Guernica

April 26th, 2007
Here is the painting, Guernica

Pablo Picasso (1937), Guernica

Seventy years ago today, on the afternoon of April 26, 1937, a group of twenty-nine German and Italian airplanes, commanded by Wolfram Freiherr von Richthofen and acting on direct orders from the Spanish Command, attacked the Basque town of Gernika in northeastern Spain. Gernika (Spanish: Guernica), with a population of about 5,000 regular residents and a large number of refugees from the fighting elsewhere, was completely unarmed. The airplanes had been provided by the fascist powers to aid Francisco Franco’s Nationalist forces during the Spanish Civil War. The bombers dropped explosives and incendiary bombs in five waves of bombardment, while the fighters strafed the streets with machine gun fire. The incendiary bombs created a firestorm that destroyed three-quarters of the buildings in Guernica, with most of the rest heavily damaged. The Basque government estimated that about 1,600 civilians were killed in the attacks, and about 900 wounded.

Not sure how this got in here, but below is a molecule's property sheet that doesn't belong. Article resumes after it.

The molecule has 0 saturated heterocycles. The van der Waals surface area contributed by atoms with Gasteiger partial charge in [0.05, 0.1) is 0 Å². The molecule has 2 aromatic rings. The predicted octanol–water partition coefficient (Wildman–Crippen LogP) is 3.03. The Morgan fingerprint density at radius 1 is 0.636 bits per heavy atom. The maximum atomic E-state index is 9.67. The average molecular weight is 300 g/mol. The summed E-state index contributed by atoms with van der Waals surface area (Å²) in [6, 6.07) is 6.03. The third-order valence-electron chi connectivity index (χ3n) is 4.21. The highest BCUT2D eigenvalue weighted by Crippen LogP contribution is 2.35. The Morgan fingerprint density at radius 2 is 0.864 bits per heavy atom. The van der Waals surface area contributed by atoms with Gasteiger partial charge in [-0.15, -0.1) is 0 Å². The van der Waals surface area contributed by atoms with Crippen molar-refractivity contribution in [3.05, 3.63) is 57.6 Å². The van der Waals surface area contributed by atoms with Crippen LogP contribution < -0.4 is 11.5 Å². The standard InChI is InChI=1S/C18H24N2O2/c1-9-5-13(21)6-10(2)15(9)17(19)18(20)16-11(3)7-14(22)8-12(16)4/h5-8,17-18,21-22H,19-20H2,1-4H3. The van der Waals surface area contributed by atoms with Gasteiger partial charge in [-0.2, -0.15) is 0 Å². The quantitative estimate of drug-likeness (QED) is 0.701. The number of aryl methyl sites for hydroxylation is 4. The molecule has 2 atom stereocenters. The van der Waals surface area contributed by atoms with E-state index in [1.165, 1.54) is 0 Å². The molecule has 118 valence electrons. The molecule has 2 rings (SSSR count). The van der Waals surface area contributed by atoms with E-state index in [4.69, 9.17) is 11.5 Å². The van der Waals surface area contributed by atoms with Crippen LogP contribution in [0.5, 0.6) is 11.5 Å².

Water Lilies: Claude Monet, 1917, by Peter Filkins

March 20th, 2007

Water Lilies

Claude Monet, 1917

Meanwhile he painted them–water lilies
floating on the surface of a pond
he’d constructed for the pleasure of the eye
and motifs to paint
at the century’s end,
the new one begun with multiple explosions
of red, of pink, white fleshy flowers
against the backdrop of a subsurface blue

with distances, the sky itself reflected
in the watery calm where a cloud adrift
would later be captured by his brush
in motion, each day in the studio
another one spent to the echo of guns
bombarding the trenches, pummeling the Some
erupting in billows of acrid black smoke

upon a horizon no longer present
but subsumed, erased, immersed as he was
in the flux of light on water, flowers
afloat on the air beneath a willow
and its weeping, our only perspective
in a lost world lost to bottomless translucency,
the eye that sees it, and the intractable sun.

Peter Filkins (2007)

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